Kim Wilson interviews Dr. Kimberly Robertson on her work on Native feminisms and practices, making art to generate knowledge, and more.
Critical accounts of police abuse and mass incarceration overlook structural violence visited upon Native peoples for centuries, and how it relates to and differs from Black peoples’ experiences.
Interior Department’s top lawyer produced memo in December detailing how Dakota Access pipeline violates treaty rights of Native Americans.
While many Americans will be celebrating Thanksgiving on Thursday, there are countless Native Americans who will be marking the holiday with a “National Day of Mourning” to remember the genocide of millions of Native people. Coinciding with the holiday, America still finds itself experiencing an ignorant and grotesque form of
Black girls were about three times as likely as white girls to be referred to juvenile court, and 20% more likely to be detained than white girls. American Indian/Alaska Native girls were 50% more likely to be locked-up.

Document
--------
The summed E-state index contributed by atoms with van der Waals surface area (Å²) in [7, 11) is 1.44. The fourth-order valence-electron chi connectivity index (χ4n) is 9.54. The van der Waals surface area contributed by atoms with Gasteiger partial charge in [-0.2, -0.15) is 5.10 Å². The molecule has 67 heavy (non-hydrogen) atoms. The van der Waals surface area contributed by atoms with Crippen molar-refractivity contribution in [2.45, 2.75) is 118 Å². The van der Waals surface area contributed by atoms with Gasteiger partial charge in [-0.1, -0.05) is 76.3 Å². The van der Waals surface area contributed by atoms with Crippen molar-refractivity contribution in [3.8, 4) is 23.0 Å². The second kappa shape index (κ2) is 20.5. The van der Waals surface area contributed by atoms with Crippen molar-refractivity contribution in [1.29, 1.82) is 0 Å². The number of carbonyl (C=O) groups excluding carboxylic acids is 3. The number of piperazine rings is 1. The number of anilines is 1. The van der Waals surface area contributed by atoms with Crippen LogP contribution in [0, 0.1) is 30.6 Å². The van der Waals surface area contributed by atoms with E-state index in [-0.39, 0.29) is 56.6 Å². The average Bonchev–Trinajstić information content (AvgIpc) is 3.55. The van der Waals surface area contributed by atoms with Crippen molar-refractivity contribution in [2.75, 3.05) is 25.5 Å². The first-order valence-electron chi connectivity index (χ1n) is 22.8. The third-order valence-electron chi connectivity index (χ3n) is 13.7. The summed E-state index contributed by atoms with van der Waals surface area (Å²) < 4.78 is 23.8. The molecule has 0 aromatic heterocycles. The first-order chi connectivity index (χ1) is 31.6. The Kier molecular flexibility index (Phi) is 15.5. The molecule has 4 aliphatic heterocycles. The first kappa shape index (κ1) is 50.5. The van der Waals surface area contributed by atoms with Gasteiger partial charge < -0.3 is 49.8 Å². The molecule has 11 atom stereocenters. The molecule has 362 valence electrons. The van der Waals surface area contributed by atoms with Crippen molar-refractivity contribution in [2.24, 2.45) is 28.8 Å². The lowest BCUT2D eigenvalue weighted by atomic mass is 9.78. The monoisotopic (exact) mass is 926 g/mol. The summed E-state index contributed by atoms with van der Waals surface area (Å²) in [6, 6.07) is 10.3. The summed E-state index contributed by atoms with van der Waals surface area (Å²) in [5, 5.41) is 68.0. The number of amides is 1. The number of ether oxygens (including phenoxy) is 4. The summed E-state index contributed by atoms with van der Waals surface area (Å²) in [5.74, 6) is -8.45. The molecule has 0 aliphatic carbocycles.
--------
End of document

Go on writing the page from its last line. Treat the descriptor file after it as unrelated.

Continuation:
Indigenous singer-songwriter Buffy Sainte-Marie sings, “And me I watched it grow: corporate greed & a lust for gold & coal & oil and, hey, now uranium.”
Many have suspected through the years that extreme stress and trauma leave their mark not just on their victims, but on their descendants as well. Now science is catching up to these beliefs through the developing field of epigenetics.
The death of a Rosebud Sioux man in Denver earlier this month is a painful reminder that police shootings are not limited to any one part of the United States, and certainly not just to places that received mainstream media attention after recent killings.